Oooh! Get me, growing Mini-Sweetcorn. I bought the seed as a bit of an afterthought really. I saw it for sale on a seed website and as I was buying some other things I threw it into the basket with a view to maybe having a go.

And this year I did! My normal sweetcorn came to nought (something ate the seedheads). But then, from nowhere, came the dark horse. The small, insignificant (in truth, half forgotten about) little seedlings from the Mini-Sweetcorn seeds started to romp. And boy did they grow. They ended up about a foot taller than my regular Sweetcorn.

In my mind I had expected some sort of miniature plant sporting miniature cobs. In reality, Mini-Sweetcorn turns out to be the same size as regular Sweetcorn with more cobs that are smaller but also longer and thinner than usual.

The difference comes when you open them up. Inside, you’ll find what looks like small, unpolinated corn. Infact this is Mini-Sweetcorn. Ready to eat and ever so slightly more buttery than the ones you buy in the shops. Coool.

There is a downside. The plants are, well, huge and I only managed to harvest two or possibly three cobs from each plant. That means a grand total of (drum roll please) 12 Mini-Sweetcorns. Yey!

Hang on…

So I dedicated a whole swathe of my tiny plot to growing err… 12 Mini-Sweetcorns. Right, okay. Well I’m glad I grew them at least once. Now I can say I’ve done it, I just won’t be doing it again.

14 Comments on “Mini-Sweetcorn

  1. Exactly the same happened to me last year. I used up a massive patch and harvested about three plants. Lovely to east but not really worth the effort or space!

  2. It really puts into perspective the price you pay in the shops for mini corncobs! Worth knowing that they take up a lot of space – do you know why they suddenly grew when the others failed?

  3. Interesting! I grew Tom Thumb this year, a mini variety of popcorn. It offered small plants with cute cobs easy to dry and tasty in the bowl. Maybe give that a shot?

  4. It’s always good to try something new – like you say, at least you can say you’ve done it. Crops have to earn their space in my garden! Tick it off on the list and move onto the next one!!!! x

  5. Hi ..I also had one mini sweetcorn . . grown to a scary height with just 2 cobs on it . Problem is it is smothered in greenfly which I vainly tried to wash off with soapy water to little effect. It is now covered in a horrible sticky substance . So although it would be interesting for school show n tell pics there,s no way it could be eaten . Any ideas on how to have avoided that would be gratefully received . It was grown indoors .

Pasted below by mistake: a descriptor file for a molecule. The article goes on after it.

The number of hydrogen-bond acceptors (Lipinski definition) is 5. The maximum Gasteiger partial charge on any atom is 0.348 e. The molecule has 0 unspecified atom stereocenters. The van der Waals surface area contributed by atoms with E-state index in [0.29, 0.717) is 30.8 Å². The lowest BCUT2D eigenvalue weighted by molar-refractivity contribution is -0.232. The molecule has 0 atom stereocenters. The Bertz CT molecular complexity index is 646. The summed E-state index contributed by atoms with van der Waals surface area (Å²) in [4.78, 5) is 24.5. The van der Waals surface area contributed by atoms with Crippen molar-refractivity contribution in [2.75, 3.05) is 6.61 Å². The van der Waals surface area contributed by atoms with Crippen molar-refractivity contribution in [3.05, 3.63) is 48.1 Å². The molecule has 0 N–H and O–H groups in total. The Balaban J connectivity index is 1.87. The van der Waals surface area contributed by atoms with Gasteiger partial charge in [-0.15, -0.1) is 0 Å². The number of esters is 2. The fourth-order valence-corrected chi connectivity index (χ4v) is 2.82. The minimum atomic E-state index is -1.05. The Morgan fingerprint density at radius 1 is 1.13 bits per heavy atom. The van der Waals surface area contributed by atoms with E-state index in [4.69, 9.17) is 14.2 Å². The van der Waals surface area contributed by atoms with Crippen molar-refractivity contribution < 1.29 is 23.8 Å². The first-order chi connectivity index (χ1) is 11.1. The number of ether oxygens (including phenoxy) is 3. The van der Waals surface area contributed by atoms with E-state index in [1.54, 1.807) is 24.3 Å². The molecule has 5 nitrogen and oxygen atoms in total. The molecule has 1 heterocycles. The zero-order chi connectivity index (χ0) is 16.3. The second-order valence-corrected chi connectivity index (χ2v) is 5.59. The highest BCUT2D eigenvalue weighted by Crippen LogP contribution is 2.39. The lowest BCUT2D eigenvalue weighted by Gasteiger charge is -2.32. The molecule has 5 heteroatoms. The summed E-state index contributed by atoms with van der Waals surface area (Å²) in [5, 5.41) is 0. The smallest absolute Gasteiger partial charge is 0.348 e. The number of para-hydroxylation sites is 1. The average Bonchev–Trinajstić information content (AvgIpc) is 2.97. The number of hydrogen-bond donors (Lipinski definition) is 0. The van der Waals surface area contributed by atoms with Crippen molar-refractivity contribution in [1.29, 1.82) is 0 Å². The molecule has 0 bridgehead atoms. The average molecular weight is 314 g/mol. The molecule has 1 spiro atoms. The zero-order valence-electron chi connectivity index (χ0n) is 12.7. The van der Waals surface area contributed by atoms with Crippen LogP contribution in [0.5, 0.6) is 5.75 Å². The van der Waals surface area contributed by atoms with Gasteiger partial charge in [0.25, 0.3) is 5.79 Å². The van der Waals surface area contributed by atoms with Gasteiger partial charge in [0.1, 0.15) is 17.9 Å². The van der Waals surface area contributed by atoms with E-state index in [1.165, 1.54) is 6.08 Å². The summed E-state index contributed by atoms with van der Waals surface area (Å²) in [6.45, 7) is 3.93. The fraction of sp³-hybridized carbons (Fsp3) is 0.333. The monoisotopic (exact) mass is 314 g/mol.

6. Hi Carolyn – lot’s of rain followed by sunny period probably. My normal sweetcorn grew tall but the seeds where eaten by something and so it never pollinated :(

  7. Hi Gill, thanks for that info; I guess that the weather we should have had in April/May to get the first lot of sweetcorn growing! It’s all been a bit topsy turvy this year hasn’t it?

  8. I figured the same, lot of effort, lot of space used, not much result. But the kids and the missus love them, so what choice. Wouldn’t mind if you could plant them close… oh well… but damp is right, they did better this year with it being dry than the normal corn. Normal corn made it to about 3-4 ft high rather than the usual 6-7, and the corn was mostly half length.

  9. These are called baby corn here in India and they are becoming more popular by the season, although they are not widely available. Sold in packs of 250gms, usually, they are not available at markets and vendors in bushels/heaps.
    We use them in a variety of ways, as a crunchy addition to salads, soups, and mixed veg dishes. Love their subtle flavour

  10. lol nice post! :-)

    I didn’t know that sweet corn grows in “bundles” either. Shame it grows to the same size as normal corn, since as you mention, it’s really not worth allocating space to it for such a small yield.

    Another small plant I would like to try growing is baby carrot They’re expensive in our supermarket and they won’t take up nearly as much space as your mini corns, so I will be giving them a go next growing season.


  11. Sorry to be pleased at your corn misfortune, but I am so relieved to read that it wasn’t only my cob harvest that was a complete wash out. Out of all my 9 plants a big fat none have survived. I have to say I was a little disappointed. I thought they’d be easy to grow, as when I was a child they seemed to blossom on my parents patch. I think cobs are off the veggie patch plan for next year.

  12. Hi just to let you kmow of a tip I saw here on gardening australia. When your corn is finished dont pull out the stalks instead strip them of leaves and use them as stakes to support a fresh crop of peas.
    regards, genny